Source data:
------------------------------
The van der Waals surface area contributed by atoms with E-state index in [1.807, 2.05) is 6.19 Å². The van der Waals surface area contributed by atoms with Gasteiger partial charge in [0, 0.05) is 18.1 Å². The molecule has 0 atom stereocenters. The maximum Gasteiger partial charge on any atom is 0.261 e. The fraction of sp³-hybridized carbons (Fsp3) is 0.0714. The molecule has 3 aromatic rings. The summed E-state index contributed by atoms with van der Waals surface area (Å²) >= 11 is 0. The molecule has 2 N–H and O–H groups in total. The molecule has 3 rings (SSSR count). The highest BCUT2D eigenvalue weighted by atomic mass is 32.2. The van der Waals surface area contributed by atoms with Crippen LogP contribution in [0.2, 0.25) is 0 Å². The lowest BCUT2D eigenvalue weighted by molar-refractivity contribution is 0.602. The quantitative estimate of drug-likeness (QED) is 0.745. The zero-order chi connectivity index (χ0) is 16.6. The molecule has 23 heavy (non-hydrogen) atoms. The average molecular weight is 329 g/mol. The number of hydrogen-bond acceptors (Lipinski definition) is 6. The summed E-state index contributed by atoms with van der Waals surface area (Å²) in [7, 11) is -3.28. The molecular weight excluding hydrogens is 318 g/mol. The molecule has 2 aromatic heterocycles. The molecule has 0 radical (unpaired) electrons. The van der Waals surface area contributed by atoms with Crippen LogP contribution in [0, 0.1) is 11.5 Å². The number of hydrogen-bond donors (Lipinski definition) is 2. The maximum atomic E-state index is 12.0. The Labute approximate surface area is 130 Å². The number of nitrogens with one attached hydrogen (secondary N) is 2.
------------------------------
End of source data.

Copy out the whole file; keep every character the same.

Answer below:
The van der Waals surface area contributed by atoms with E-state index in [1.807, 2.05) is 6.19 Å². The van der Waals surface area contributed by atoms with Gasteiger partial charge in [0, 0.05) is 18.1 Å². The molecule has 0 atom stereocenters. The maximum Gasteiger partial charge on any atom is 0.261 e. The fraction of sp³-hybridized carbons (Fsp3) is 0.0714. The molecule has 3 aromatic rings. The summed E-state index contributed by atoms with van der Waals surface area (Å²) >= 11 is 0. The molecule has 2 N–H and O–H groups in total. The molecule has 3 rings (SSSR count). The highest BCUT2D eigenvalue weighted by atomic mass is 32.2. The van der Waals surface area contributed by atoms with Crippen LogP contribution in [0.2, 0.25) is 0 Å². The lowest BCUT2D eigenvalue weighted by molar-refractivity contribution is 0.602. The quantitative estimate of drug-likeness (QED) is 0.745. The zero-order chi connectivity index (χ0) is 16.6. The molecule has 23 heavy (non-hydrogen) atoms. The average molecular weight is 329 g/mol. The number of hydrogen-bond acceptors (Lipinski definition) is 6. The summed E-state index contributed by atoms with van der Waals surface area (Å²) in [7, 11) is -3.28. The molecular weight excluding hydrogens is 318 g/mol. The molecule has 2 aromatic heterocycles. The molecule has 0 radical (unpaired) electrons. The van der Waals surface area contributed by atoms with Crippen LogP contribution in [0, 0.1) is 11.5 Å². The number of hydrogen-bond donors (Lipinski definition) is 2. The maximum atomic E-state index is 12.0. The Labute approximate surface area is 130 Å². The number of nitrogens with one attached hydrogen (secondary N) is 2.